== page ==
A Brave New World - The END of Lockdown

Yours truly has come out of hibernation, and has been thrust - completely unprepared - into a population that has been separated into two distinct sections - cannon fodder, and the comfortables.

The comfortables are those with secure, regular white collar jobs who have been largely untouched by the current situation. There's no trips to the match, pub, or expensive restaurant obviously, but that's been compensated for by huge household savings, and therefore a huge increase in expenditure on food and alcohol at home. Comfortables could feasibly be converted into cannon-fodder in due course, when the bosses and shareholders have to start reaching into their own pockets to pay salaries, and decide it's time to pull up the drawbridge and make people redundant. The comfortables are pretty much insulated from the effects of the Sars-Cov-2 virus, both in economic and infection terms for the time being.

The cannon-fodder makes up the remainder of the population. Largely forced to work, and having no choice, they make up the structural and logistical fabric of society which serves the comfortables - the medical professionals, emergency services, utility workers, cleaners, food industry personnel, care workers, school staff, and essential retail workers etc. They are all out in the community doing their jobs as usual in order to survive, relying on good fortune, adequate employer protection, and the consideration of others to maintain a certain standard of hygiene when interacting in order to avoid potential infection.

Tina and I seem to have now joined the ranks of the cannon-fodder.

Estate Agents were the first section of the non-essential, wider business community to be allowed to re-engage with the post-lockdown world. There was an immediate, urgent backlog of properties just waiting to be sold, as people still want to move. It's a basic human requirement. Consequently, I had to make a choice between donning a cheap Chinese face mask, nitrile gloves, shoe coverings, and getting back to work - or potentially being chucked on the scrap heap at the almost-unemployable age of 55. 

No contest - Got to keep going to survive. Driving from place to place is like moving through an apocalyptic movie - not that many people anywhere, almost no cars, and curtains twitching whenever I pull up & get equipment out of the car. I knock on the door, stand back, say hello to a new set of complete strangers, and don a fresh set of blue mask, gloves, and shoe coverings before going in - for the protection of the occupants rather than myself. I've speeded up the process of shooting an average house to about 30 minutes, which is handy, but I try to restrict jobs to one per day - meaning that I earn enough to maintain the business, but can't pay myself a lot. It's just working for working's sake while increasing the possibility of coming into contact with infection with every passing day. Despite the largely symbolic physical distancing, and face covering, plus my rigorous hand washing routine, it just feels weird to be visiting families who are bunkered down in their own homes. On the plus side, I've got some holiday let jobs backed up as well. These don't involve any unknowns, and can be done by myself once the property is styled beforehand.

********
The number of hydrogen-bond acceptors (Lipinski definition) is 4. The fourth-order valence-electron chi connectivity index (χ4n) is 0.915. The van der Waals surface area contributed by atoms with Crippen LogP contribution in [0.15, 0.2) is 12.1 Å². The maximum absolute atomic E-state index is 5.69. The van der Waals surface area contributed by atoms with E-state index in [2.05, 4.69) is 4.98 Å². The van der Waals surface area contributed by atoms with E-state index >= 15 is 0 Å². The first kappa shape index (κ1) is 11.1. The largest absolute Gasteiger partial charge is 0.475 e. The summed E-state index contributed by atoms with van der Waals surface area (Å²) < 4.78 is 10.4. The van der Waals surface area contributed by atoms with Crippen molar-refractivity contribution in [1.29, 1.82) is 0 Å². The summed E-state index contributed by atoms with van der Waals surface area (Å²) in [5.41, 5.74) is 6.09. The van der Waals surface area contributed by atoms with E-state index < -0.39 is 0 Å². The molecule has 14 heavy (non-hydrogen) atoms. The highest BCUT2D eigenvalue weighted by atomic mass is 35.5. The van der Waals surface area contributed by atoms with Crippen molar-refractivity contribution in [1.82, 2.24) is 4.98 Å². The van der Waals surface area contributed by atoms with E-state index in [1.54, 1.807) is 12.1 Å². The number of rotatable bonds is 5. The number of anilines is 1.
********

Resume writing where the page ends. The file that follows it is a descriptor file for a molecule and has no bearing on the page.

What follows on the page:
Tina will be starting back at school next week, although only for 2-3 days initially - as per the expert comfortable government instructions, meaning she's now cannon-fodder too. Her rota for the last few weeks has forced her into close contact with some of the most vulnerable children (or "Heedtheballs" as we used to call them at Walker School). One of these kids told her that he didn't care if our children died from Covid-19 while laughing in her face at her attempt to maintain physical distancing. His mother had taken a part time job at a supermarket just to get rid of the responsibility of having to get the sod to do any work at home.

So there it is - let's see what unfolds over the next few weeks. Be good, and will see you next weekend.

Brian Young shoots all aspects of the built environment for a range of clients throughout Northern England and the Borders.


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